They are going to have problems finding high calibre software developers (especially in London) who meet the eligibility criteria (No Class A drugs in the previous 12 months, no Class B drugs in the previous 6 months). Not even the UK Prime Minister himself falls into this eligibility criteria!
He recently stated that he hadn't used class A drugs since before he became Prime Minister. So, you know, back when he was leader of the conservative party, he did a bit of cocaine, because that's what political leaders do, and I'm fairly certain that the kind of person who did a bunch of party drugs and fucked a pig's head is totally honest about his current drug use.
The framework is good, however I got faster (fps wise) results using my own rendering functions on Canvas than I was getting using their rendering on both Canvas and WebGL. I think in their efforts to be basically a drop in replacement for Flash/AS3 they have really let themselves down.
Browsers have historically opted for hiding runtime management (debugging, etc) behind myriad APIs, most of which can't be accessed from the running program itself. I would love to see a cross-browser way to hook into these sorts of things without extensions or at least with standard APIs.
Overall this would be much better for us as coders. And this would open the way for all sorts of cool tools. Consider V8's live code reloading functionality. But imagine if it worked cross-browser and could be called from the program itself. Your webserver could send a signal over websocket, and you could perform hot-swapped deployments of your webpage, and all connected browsers would be updated. The browsers could be customers', or they could be inside that mobile device that's a pain to debug.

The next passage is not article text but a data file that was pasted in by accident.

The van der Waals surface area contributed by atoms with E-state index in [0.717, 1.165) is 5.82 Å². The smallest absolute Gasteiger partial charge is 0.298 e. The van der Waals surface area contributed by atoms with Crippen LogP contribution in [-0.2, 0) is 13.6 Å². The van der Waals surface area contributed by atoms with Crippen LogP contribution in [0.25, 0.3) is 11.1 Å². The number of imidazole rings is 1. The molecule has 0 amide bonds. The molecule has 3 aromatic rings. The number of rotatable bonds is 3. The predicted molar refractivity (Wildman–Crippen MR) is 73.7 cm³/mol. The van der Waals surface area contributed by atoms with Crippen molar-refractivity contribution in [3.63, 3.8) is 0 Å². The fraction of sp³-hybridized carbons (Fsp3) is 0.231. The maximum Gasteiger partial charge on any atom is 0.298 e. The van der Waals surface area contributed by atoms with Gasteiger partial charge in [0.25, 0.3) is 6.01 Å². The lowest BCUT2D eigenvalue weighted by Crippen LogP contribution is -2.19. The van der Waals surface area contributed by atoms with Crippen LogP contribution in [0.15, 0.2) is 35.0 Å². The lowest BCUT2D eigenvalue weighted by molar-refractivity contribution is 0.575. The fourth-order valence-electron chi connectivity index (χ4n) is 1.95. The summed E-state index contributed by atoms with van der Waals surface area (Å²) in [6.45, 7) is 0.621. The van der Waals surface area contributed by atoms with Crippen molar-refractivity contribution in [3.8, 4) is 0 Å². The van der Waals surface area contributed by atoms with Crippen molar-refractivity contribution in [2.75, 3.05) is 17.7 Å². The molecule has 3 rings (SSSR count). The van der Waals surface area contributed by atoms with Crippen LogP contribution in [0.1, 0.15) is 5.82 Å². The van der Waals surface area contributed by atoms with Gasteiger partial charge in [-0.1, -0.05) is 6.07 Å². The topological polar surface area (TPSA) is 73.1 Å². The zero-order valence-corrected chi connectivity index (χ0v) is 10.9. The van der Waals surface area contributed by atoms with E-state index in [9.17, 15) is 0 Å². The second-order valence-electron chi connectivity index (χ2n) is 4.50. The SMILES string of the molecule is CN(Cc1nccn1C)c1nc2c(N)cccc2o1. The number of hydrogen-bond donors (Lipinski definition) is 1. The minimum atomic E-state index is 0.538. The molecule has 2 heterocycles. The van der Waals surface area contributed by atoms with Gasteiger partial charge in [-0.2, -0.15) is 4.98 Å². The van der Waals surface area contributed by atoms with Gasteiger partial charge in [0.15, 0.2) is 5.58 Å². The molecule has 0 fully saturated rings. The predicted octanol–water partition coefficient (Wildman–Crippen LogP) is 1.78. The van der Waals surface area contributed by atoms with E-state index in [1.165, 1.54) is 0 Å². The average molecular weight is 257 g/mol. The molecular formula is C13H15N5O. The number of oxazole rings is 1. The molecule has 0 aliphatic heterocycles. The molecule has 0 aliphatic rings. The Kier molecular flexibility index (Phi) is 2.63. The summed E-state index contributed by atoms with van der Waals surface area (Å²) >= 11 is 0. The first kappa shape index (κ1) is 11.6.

It would also be much easier to prototype new dev tools and ways of coding. For example, programming against Chrome's extensions APIs (as great as they are) is somewhat limiting - last I checked you lack direct access to the embedded CodeMirror editor for example. There are a lot of security-focused restrictions. So people workaround this. They rewrite editors and file managers from scratch so they can get the desired flexibility (lighttable, brackets, atom, etc).
Personally I love to see projects like MetaES because I feel like they are inching us closer to something that could be the next step.
Indeed MetaES may be a way to pave a path to new kind of development. Bret Victor's work, LightTable, Swift Playground and others proved that small improvements are possible. I believe though, that next bigger step requires new fundamentals and metacircular interpretation plus smart IDE and partial evaluation may be very interesting.
I don't know honestly what's going to pop up along the way, but with MetaES we can get smart completion and better debugging experience in popular editors for sure, it just requires more work and care.
True, however the higher the number of different software packages that participate in your application's operational environment, the higher the chances that one of these exposes security holes.
You have to make a trade-off between complexity and increasing security by isolating pieces of your stack.
Not off the top of my head, although I know the recommendation at least used to be that Node was not run with full public access.
I think it makes sense to separate the security and low level details of serving a public site, and the details of hosting an application though. This is common practice with Django, using gunicorn and nginx, and I believe with Ruby as well in a similar manner.
Django and Ruby /can't/ serve static content at any speed as they block their main thread. Node and nginx use the same model for io, as does Tornado and Eventmachine (though the latter two are nowhere near as popular).